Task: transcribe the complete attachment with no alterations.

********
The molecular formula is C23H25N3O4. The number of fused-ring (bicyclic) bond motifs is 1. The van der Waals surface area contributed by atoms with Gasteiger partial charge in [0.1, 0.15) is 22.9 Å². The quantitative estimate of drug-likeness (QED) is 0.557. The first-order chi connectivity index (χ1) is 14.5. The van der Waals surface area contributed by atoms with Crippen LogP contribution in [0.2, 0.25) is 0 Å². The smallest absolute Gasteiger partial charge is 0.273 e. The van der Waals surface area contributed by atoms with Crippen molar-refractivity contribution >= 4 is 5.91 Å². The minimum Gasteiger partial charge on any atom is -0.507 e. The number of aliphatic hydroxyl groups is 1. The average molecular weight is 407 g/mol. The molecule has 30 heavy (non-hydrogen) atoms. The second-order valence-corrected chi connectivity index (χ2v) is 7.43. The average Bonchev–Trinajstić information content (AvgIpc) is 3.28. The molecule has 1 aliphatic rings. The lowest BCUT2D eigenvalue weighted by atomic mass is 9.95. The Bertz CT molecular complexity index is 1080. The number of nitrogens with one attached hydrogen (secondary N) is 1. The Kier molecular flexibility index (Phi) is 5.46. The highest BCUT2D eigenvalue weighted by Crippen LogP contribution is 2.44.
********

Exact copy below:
The molecular formula is C23H25N3O4. The number of fused-ring (bicyclic) bond motifs is 1. The van der Waals surface area contributed by atoms with Gasteiger partial charge in [0.1, 0.15) is 22.9 Å². The quantitative estimate of drug-likeness (QED) is 0.557. The first-order chi connectivity index (χ1) is 14.5. The van der Waals surface area contributed by atoms with Crippen LogP contribution in [0.2, 0.25) is 0 Å². The smallest absolute Gasteiger partial charge is 0.273 e. The van der Waals surface area contributed by atoms with Crippen molar-refractivity contribution >= 4 is 5.91 Å². The minimum Gasteiger partial charge on any atom is -0.507 e. The number of aliphatic hydroxyl groups is 1. The average molecular weight is 407 g/mol. The molecule has 30 heavy (non-hydrogen) atoms. The second-order valence-corrected chi connectivity index (χ2v) is 7.43. The average Bonchev–Trinajstić information content (AvgIpc) is 3.28. The molecule has 1 aliphatic rings. The lowest BCUT2D eigenvalue weighted by atomic mass is 9.95. The Bertz CT molecular complexity index is 1080. The number of nitrogens with one attached hydrogen (secondary N) is 1. The Kier molecular flexibility index (Phi) is 5.46. The highest BCUT2D eigenvalue weighted by Crippen LogP contribution is 2.44.